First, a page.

There’s just no way around it– separation and divorce are difficult, stressful, and complicated. When you finally get the fresh start that you are looking for after separating from a long-term partner, the last thing you wish to be thinking about is death. And yet, in the vast majority of cases, estate planning must be done at this already difficult time. This post will consider estate planning in light of separation and divorce. Therefore, let us begin by differentiating between the separation and divorce.
Defining Separation and Divorce
Separation is defined by statute as a time where a couple begins living “separately and apart” and have no reasonable prospect for resuming cohabitation. What this essentially means is that the couple has begun living independent and separate lives and they do not intend to live joined lives again. This does not mean that the couple must live in separate homes. The couple may, at this time, draft a separation agreement to work through any issues and to enable them to continue to live separately and apart. The couple remains legally married throughout the separation process.
Divorce is the legal end to a marriage. One or both parties in a former couple can apply for divorce. It will only be granted one year after the date when the couple began living separately and apart. After a divorce is granted, both parties are able to remarry.
How Are Separation and Divorce Treated at Death?
A separation does not affect your will. As you are still legally married, your spouse can still be a beneficiary or executor under your will or an attorney under your power of attorney documents. If this no longer reflects your wishes upon separation, you should make amendments to your will and/or powers of attorney. If you do not have a will and you separate from your spouse, the surviving spouse is entitled to the entire estate absolutely if you do not have children. If you do have children, your spouse still has entitlement to a large part of your estate– possibly even all of it. A lawyer can help you determine how much your estate will owe your spouse if you pass while separated.
A divorce automatically revokes all parts of your will pertaining to your former spouse. The rest of your will remains valid. Therefore, if you appointed your spouse as a beneficiary, executor, or Power of Attorney, and did not set an alternate, you will need to immediately amend your estate planning documents as they may become invalid and there may be a partial intestacy or a need to appoint a trustee because of the invalid provisions. Another thing to consider is your support obligations, such as spousal or child support. If these obligations form part of your separation agreement or divorce paperwork, they will be considered a debt due by the estate, which must be paid out before beneficiaries of your will receive their allotment.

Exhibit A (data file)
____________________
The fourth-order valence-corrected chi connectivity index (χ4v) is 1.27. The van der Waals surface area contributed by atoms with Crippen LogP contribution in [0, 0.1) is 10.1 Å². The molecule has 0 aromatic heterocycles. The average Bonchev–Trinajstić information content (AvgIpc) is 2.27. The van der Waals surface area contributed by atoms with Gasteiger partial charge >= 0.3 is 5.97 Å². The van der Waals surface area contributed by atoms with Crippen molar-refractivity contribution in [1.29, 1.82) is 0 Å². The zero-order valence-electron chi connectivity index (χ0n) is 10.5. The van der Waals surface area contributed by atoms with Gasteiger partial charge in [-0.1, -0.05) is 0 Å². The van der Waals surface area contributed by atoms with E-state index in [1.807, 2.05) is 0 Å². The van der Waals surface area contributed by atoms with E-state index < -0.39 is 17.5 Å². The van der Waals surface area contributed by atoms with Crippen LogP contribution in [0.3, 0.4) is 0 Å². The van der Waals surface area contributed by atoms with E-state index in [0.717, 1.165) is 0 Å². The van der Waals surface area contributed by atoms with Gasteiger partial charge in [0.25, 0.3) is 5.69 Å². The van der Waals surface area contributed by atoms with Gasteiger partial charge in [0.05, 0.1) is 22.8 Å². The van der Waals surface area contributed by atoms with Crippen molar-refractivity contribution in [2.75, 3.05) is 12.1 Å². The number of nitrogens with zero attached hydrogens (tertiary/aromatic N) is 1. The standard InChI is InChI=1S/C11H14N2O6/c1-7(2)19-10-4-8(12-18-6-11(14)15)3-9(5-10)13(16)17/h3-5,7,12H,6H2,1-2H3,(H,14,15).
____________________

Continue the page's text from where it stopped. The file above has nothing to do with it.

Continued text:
Don’t Forget Pensions and Registered Instruments!
Beneficiary designations on pensions, life insurance policies, RRIFs, RRSPs and TFSAs are not automatically affected by separation or by divorce. If your spouse or former spouse is named as a beneficiary on these items, and you no longer wish for them to be the beneficiary, you must make these changes with the institution where they are held.
What About My Current Partner?
These issues are especially relevant if you enter into a new, common-law relationship upon separating from your spouse. Common-law relationships are not treated the same as marriages. Having a new, or even long-standing, common-law relationship does not affect the rights or entitlements of a previous married spouse until you are officially divorced and complete the proper steps to change designations to your current partner. Unless there is a divorce, a new will, or a change to beneficiary designations, it is quite likely that a separated but not divorced ex-spouse will have a valid claim to your estate and quite likely that a common law spouse will have no right to any of your estate. Moreover, if you do not have a will, and have both an ex-spouse and a common-law partner, it is likely that your common-law spouse will inherit nothing from your estate.
The best thing to do when you are in this circumstance is to consult your lawyer. They will help you to figure out where you need to make changes, and what will be the simplest, most cost-effective way to reflect your end-of-life wishes.
If you are contemplating divorce or separation, or if you are already divorced or separated and have not made changes to your documents, it is time to update your estate plan. Do not hesitate to contact an estate-planning professional at Filice Law with any questions or concerns, or to book a free consultation.